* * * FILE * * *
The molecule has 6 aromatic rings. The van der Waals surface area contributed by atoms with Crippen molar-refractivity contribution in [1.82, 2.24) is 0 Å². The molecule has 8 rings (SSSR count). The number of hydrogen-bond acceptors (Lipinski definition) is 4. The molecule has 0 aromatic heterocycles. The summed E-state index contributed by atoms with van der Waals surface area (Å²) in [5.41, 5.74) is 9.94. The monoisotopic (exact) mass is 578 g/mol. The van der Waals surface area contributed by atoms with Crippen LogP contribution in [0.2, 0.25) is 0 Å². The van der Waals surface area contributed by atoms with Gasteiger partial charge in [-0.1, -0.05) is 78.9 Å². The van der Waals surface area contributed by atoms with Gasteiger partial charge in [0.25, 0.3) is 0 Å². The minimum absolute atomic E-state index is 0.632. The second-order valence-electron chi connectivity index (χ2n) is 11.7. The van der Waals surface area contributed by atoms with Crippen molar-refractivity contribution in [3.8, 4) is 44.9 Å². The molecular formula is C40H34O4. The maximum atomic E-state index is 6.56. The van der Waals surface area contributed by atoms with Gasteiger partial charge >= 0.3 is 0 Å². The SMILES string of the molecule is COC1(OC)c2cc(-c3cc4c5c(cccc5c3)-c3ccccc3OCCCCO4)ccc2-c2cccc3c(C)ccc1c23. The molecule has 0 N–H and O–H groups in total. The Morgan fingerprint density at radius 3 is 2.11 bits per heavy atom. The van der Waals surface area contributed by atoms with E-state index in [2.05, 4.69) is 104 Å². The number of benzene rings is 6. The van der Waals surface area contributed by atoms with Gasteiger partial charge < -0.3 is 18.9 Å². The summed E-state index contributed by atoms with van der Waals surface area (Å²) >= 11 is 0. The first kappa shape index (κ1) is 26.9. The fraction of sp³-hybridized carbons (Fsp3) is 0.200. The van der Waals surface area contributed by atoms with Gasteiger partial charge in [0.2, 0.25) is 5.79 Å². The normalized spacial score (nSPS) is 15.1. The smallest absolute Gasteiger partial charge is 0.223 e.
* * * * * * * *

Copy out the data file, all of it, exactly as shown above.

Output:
The molecule has 6 aromatic rings. The van der Waals surface area contributed by atoms with Crippen molar-refractivity contribution in [1.82, 2.24) is 0 Å². The molecule has 8 rings (SSSR count). The number of hydrogen-bond acceptors (Lipinski definition) is 4. The molecule has 0 aromatic heterocycles. The summed E-state index contributed by atoms with van der Waals surface area (Å²) in [5.41, 5.74) is 9.94. The monoisotopic (exact) mass is 578 g/mol. The van der Waals surface area contributed by atoms with Crippen LogP contribution in [0.2, 0.25) is 0 Å². The van der Waals surface area contributed by atoms with Gasteiger partial charge in [-0.1, -0.05) is 78.9 Å². The van der Waals surface area contributed by atoms with Gasteiger partial charge in [0.25, 0.3) is 0 Å². The minimum absolute atomic E-state index is 0.632. The second-order valence-electron chi connectivity index (χ2n) is 11.7. The van der Waals surface area contributed by atoms with Crippen molar-refractivity contribution in [3.8, 4) is 44.9 Å². The molecular formula is C40H34O4. The maximum atomic E-state index is 6.56. The van der Waals surface area contributed by atoms with Gasteiger partial charge >= 0.3 is 0 Å². The SMILES string of the molecule is COC1(OC)c2cc(-c3cc4c5c(cccc5c3)-c3ccccc3OCCCCO4)ccc2-c2cccc3c(C)ccc1c23. The molecule has 0 N–H and O–H groups in total. The Morgan fingerprint density at radius 3 is 2.11 bits per heavy atom. The van der Waals surface area contributed by atoms with E-state index in [2.05, 4.69) is 104 Å². The number of benzene rings is 6. The van der Waals surface area contributed by atoms with Gasteiger partial charge < -0.3 is 18.9 Å². The summed E-state index contributed by atoms with van der Waals surface area (Å²) >= 11 is 0. The first kappa shape index (κ1) is 26.9. The fraction of sp³-hybridized carbons (Fsp3) is 0.200. The van der Waals surface area contributed by atoms with Gasteiger partial charge in [0.2, 0.25) is 5.79 Å². The normalized spacial score (nSPS) is 15.1. The smallest absolute Gasteiger partial charge is 0.223 e.